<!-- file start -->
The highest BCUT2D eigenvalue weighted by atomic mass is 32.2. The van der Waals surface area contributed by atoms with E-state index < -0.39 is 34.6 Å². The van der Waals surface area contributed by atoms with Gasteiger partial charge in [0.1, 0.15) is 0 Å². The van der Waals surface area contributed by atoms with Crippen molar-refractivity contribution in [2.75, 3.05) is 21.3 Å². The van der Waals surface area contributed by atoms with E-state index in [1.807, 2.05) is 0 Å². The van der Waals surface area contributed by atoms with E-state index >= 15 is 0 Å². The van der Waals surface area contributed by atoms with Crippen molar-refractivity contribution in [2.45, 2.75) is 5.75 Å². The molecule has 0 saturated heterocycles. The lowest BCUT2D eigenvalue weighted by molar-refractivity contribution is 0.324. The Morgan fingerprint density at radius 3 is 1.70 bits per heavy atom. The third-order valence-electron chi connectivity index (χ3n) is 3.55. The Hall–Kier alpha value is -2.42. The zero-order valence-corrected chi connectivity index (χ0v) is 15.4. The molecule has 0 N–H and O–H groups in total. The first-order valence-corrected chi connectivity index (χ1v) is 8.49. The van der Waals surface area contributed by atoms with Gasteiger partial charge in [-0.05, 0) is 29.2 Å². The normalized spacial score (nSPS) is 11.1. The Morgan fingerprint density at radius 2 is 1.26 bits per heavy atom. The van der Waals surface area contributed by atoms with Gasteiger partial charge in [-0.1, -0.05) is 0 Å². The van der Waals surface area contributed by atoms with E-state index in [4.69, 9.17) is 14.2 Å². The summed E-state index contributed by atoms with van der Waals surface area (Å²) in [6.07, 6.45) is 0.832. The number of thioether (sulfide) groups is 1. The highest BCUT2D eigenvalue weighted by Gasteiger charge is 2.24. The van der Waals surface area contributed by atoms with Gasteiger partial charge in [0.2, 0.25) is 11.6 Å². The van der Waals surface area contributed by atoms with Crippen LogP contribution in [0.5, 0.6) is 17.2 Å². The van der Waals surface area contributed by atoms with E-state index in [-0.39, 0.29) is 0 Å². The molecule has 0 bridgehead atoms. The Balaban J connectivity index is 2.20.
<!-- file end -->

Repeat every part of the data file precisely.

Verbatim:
The highest BCUT2D eigenvalue weighted by atomic mass is 32.2. The van der Waals surface area contributed by atoms with E-state index < -0.39 is 34.6 Å². The van der Waals surface area contributed by atoms with Gasteiger partial charge in [0.1, 0.15) is 0 Å². The van der Waals surface area contributed by atoms with Crippen molar-refractivity contribution in [2.75, 3.05) is 21.3 Å². The van der Waals surface area contributed by atoms with E-state index in [1.807, 2.05) is 0 Å². The van der Waals surface area contributed by atoms with E-state index >= 15 is 0 Å². The van der Waals surface area contributed by atoms with Crippen molar-refractivity contribution in [2.45, 2.75) is 5.75 Å². The molecule has 0 saturated heterocycles. The lowest BCUT2D eigenvalue weighted by molar-refractivity contribution is 0.324. The Morgan fingerprint density at radius 3 is 1.70 bits per heavy atom. The third-order valence-electron chi connectivity index (χ3n) is 3.55. The Hall–Kier alpha value is -2.42. The zero-order valence-corrected chi connectivity index (χ0v) is 15.4. The molecule has 0 N–H and O–H groups in total. The first-order valence-corrected chi connectivity index (χ1v) is 8.49. The van der Waals surface area contributed by atoms with Gasteiger partial charge in [-0.05, 0) is 29.2 Å². The normalized spacial score (nSPS) is 11.1. The Morgan fingerprint density at radius 2 is 1.26 bits per heavy atom. The van der Waals surface area contributed by atoms with Gasteiger partial charge in [-0.1, -0.05) is 0 Å². The van der Waals surface area contributed by atoms with E-state index in [4.69, 9.17) is 14.2 Å². The summed E-state index contributed by atoms with van der Waals surface area (Å²) in [6.07, 6.45) is 0.832. The number of thioether (sulfide) groups is 1. The highest BCUT2D eigenvalue weighted by Gasteiger charge is 2.24. The van der Waals surface area contributed by atoms with Gasteiger partial charge in [0.2, 0.25) is 11.6 Å². The van der Waals surface area contributed by atoms with Crippen LogP contribution in [0.5, 0.6) is 17.2 Å². The van der Waals surface area contributed by atoms with E-state index in [-0.39, 0.29) is 0 Å². The molecule has 0 bridgehead atoms. The Balaban J connectivity index is 2.20.